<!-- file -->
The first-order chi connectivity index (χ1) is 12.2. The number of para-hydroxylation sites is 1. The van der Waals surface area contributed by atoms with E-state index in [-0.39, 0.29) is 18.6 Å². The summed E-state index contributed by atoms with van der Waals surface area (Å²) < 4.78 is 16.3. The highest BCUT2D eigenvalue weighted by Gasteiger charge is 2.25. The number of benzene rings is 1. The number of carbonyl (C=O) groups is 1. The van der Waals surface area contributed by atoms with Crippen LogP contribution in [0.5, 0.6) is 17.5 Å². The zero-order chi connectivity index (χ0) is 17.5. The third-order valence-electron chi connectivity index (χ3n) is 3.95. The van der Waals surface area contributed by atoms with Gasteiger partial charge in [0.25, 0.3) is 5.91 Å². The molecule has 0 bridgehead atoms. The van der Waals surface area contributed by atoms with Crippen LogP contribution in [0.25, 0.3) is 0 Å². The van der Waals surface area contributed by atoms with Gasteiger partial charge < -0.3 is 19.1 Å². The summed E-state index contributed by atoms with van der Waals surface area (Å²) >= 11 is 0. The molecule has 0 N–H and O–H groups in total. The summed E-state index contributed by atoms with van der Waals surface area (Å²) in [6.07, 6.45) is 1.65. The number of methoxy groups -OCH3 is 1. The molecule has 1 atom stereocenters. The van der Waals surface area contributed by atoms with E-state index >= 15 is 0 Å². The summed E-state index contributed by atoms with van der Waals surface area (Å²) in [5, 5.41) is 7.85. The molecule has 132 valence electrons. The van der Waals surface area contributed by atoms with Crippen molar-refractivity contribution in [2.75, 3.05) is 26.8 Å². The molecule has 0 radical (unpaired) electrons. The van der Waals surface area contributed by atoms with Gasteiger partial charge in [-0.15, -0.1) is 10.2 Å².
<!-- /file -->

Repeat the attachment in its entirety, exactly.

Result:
The first-order chi connectivity index (χ1) is 12.2. The number of para-hydroxylation sites is 1. The van der Waals surface area contributed by atoms with E-state index in [-0.39, 0.29) is 18.6 Å². The summed E-state index contributed by atoms with van der Waals surface area (Å²) < 4.78 is 16.3. The highest BCUT2D eigenvalue weighted by Gasteiger charge is 2.25. The number of benzene rings is 1. The number of carbonyl (C=O) groups is 1. The van der Waals surface area contributed by atoms with Crippen LogP contribution in [0.5, 0.6) is 17.5 Å². The zero-order chi connectivity index (χ0) is 17.5. The third-order valence-electron chi connectivity index (χ3n) is 3.95. The van der Waals surface area contributed by atoms with Gasteiger partial charge in [0.25, 0.3) is 5.91 Å². The molecule has 0 bridgehead atoms. The van der Waals surface area contributed by atoms with Crippen LogP contribution in [0.25, 0.3) is 0 Å². The van der Waals surface area contributed by atoms with Gasteiger partial charge < -0.3 is 19.1 Å². The summed E-state index contributed by atoms with van der Waals surface area (Å²) >= 11 is 0. The molecule has 0 N–H and O–H groups in total. The summed E-state index contributed by atoms with van der Waals surface area (Å²) in [6.07, 6.45) is 1.65. The number of methoxy groups -OCH3 is 1. The molecule has 1 atom stereocenters. The van der Waals surface area contributed by atoms with E-state index >= 15 is 0 Å². The summed E-state index contributed by atoms with van der Waals surface area (Å²) in [5, 5.41) is 7.85. The molecule has 132 valence electrons. The van der Waals surface area contributed by atoms with Crippen molar-refractivity contribution in [2.75, 3.05) is 26.8 Å². The molecule has 0 radical (unpaired) electrons. The van der Waals surface area contributed by atoms with Gasteiger partial charge in [-0.15, -0.1) is 10.2 Å².